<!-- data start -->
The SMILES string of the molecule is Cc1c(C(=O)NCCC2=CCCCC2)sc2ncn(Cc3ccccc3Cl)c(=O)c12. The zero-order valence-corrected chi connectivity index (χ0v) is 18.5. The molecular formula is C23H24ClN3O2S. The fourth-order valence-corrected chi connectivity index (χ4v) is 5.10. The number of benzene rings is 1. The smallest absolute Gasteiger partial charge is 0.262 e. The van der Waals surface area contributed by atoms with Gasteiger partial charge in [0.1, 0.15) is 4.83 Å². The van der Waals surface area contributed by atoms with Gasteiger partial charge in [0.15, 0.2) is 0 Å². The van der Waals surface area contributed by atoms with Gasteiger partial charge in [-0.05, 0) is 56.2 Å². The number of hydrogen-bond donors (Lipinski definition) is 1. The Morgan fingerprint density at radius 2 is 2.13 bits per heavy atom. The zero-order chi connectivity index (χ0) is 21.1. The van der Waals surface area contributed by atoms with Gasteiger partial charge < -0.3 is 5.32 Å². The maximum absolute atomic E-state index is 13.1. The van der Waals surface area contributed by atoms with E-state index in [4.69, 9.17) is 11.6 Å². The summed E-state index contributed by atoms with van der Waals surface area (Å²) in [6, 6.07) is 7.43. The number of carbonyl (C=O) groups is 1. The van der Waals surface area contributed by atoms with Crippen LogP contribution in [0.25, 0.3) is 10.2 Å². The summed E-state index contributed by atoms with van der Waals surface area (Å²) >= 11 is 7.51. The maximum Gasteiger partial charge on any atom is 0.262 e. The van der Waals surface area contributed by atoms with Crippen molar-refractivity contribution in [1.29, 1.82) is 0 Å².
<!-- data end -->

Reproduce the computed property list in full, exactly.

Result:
The SMILES string of the molecule is Cc1c(C(=O)NCCC2=CCCCC2)sc2ncn(Cc3ccccc3Cl)c(=O)c12. The zero-order valence-corrected chi connectivity index (χ0v) is 18.5. The molecular formula is C23H24ClN3O2S. The fourth-order valence-corrected chi connectivity index (χ4v) is 5.10. The number of benzene rings is 1. The smallest absolute Gasteiger partial charge is 0.262 e. The van der Waals surface area contributed by atoms with Gasteiger partial charge in [0.1, 0.15) is 4.83 Å². The van der Waals surface area contributed by atoms with Gasteiger partial charge in [0.15, 0.2) is 0 Å². The van der Waals surface area contributed by atoms with Gasteiger partial charge in [-0.05, 0) is 56.2 Å². The number of hydrogen-bond donors (Lipinski definition) is 1. The Morgan fingerprint density at radius 2 is 2.13 bits per heavy atom. The zero-order chi connectivity index (χ0) is 21.1. The van der Waals surface area contributed by atoms with Gasteiger partial charge < -0.3 is 5.32 Å². The maximum absolute atomic E-state index is 13.1. The van der Waals surface area contributed by atoms with E-state index in [4.69, 9.17) is 11.6 Å². The summed E-state index contributed by atoms with van der Waals surface area (Å²) in [6, 6.07) is 7.43. The number of carbonyl (C=O) groups is 1. The van der Waals surface area contributed by atoms with Crippen LogP contribution in [0.25, 0.3) is 10.2 Å². The summed E-state index contributed by atoms with van der Waals surface area (Å²) >= 11 is 7.51. The maximum Gasteiger partial charge on any atom is 0.262 e. The van der Waals surface area contributed by atoms with Crippen molar-refractivity contribution in [1.29, 1.82) is 0 Å².